MEXICO CITY (Reuters) - Cave divers in Mexico’s Yucatan peninsula have discovered what may be the world’s longest underground river, connecting two cave systems with a waterway at least 95 miles long.
A group of foreign divers exploring the area near the Caribbean beach resort of Playa del Carmen have yet to name the stretch, but believe it could be connected to two other major systems, adding more than 125 miles to its length.
“It’s a bit of the Star Trek syndrome: the thrill of exploration, to go where no one has gone before,” said diver Steve Bogaerts, who helped find the underground river.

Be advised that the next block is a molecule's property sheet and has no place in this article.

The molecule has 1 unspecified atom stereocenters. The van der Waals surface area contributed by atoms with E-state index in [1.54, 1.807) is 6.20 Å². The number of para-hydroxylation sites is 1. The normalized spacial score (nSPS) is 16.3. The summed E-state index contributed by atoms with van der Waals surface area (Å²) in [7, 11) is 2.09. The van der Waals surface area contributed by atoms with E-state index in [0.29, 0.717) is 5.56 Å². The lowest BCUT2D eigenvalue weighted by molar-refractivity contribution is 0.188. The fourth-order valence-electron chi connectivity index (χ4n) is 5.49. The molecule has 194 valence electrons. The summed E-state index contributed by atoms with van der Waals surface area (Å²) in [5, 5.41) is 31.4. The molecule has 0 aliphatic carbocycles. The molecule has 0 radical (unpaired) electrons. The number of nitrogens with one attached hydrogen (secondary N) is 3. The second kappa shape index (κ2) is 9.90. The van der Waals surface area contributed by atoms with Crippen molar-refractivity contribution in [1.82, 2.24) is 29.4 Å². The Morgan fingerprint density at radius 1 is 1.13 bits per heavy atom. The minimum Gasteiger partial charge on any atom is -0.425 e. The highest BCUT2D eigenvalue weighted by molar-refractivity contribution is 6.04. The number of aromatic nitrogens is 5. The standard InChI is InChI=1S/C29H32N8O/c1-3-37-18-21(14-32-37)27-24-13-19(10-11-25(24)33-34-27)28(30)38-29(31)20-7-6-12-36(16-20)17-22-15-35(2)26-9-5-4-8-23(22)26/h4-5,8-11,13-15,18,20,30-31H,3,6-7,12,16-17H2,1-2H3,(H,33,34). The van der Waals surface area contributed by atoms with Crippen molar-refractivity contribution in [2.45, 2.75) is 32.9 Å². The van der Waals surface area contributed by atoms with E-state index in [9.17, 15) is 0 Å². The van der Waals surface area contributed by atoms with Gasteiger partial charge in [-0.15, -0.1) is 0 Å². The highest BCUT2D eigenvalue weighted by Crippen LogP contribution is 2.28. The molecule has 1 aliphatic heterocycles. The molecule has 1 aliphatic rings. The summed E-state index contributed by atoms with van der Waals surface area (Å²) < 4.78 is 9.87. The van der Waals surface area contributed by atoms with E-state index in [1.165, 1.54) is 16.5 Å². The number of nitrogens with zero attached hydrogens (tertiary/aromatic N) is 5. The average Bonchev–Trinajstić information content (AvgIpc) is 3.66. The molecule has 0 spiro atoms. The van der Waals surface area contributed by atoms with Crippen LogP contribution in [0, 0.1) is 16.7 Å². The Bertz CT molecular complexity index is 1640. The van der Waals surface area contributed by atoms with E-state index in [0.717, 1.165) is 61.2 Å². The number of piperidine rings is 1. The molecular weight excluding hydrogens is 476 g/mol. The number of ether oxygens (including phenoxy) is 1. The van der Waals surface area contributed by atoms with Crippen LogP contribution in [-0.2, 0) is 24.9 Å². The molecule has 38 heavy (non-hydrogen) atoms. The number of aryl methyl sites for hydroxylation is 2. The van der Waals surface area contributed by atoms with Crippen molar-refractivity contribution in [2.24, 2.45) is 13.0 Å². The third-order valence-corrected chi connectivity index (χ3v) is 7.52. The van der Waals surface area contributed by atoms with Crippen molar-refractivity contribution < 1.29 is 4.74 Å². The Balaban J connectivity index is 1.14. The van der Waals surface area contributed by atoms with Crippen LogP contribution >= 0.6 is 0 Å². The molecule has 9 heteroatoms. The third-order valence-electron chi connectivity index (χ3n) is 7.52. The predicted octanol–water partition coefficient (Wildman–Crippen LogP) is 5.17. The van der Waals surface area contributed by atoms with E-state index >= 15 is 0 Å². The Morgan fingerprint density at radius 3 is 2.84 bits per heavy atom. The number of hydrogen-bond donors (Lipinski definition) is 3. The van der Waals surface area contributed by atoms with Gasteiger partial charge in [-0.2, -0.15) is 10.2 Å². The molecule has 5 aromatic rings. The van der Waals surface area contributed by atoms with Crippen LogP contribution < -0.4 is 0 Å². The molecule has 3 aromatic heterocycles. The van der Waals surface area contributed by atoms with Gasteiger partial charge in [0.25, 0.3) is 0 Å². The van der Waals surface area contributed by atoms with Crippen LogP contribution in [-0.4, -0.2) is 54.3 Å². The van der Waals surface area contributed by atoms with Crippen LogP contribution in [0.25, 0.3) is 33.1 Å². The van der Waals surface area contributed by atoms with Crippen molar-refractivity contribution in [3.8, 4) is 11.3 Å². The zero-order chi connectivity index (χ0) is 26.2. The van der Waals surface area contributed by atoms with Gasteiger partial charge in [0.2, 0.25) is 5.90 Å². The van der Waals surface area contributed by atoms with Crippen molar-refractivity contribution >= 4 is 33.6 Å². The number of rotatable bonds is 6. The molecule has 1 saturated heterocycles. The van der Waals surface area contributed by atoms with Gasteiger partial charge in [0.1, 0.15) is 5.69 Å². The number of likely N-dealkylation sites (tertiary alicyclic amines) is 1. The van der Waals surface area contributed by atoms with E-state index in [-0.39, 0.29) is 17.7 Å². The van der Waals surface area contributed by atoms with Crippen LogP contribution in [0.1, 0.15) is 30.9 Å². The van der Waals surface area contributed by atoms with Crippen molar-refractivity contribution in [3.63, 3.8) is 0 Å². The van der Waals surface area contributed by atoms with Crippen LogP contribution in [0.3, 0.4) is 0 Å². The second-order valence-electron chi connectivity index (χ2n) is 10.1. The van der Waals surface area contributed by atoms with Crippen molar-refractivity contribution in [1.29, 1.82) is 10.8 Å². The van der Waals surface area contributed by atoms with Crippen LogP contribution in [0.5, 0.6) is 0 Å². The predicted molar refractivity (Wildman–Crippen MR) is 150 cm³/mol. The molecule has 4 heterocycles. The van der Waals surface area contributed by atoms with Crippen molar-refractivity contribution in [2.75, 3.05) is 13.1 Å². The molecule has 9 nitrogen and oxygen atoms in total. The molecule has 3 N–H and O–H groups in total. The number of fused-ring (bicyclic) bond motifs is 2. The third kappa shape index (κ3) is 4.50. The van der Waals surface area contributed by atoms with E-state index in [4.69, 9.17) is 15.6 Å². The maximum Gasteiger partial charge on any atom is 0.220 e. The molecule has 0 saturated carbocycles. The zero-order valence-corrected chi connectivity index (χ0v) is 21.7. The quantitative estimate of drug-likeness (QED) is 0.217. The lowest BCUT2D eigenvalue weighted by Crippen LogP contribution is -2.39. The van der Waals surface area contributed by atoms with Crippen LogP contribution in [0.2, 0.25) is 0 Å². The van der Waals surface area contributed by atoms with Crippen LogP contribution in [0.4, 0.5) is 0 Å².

Prior to the discovery, the Palawan underground river in the Philippines and Vietnam’s Son Trach River vied for the record as the world’s longest.
The area in southeast Mexico is home to tourist resorts Cancun and Cozumel, as well as Mayan ruins Chichen Itza and Tulum. It sits on a Swiss-cheese subsoil of limestone dotted with deep wells that are entrances to tunnels that have fascinated divers for decades.
The local tourism board said 24,000 visitors went diving in the caves last year.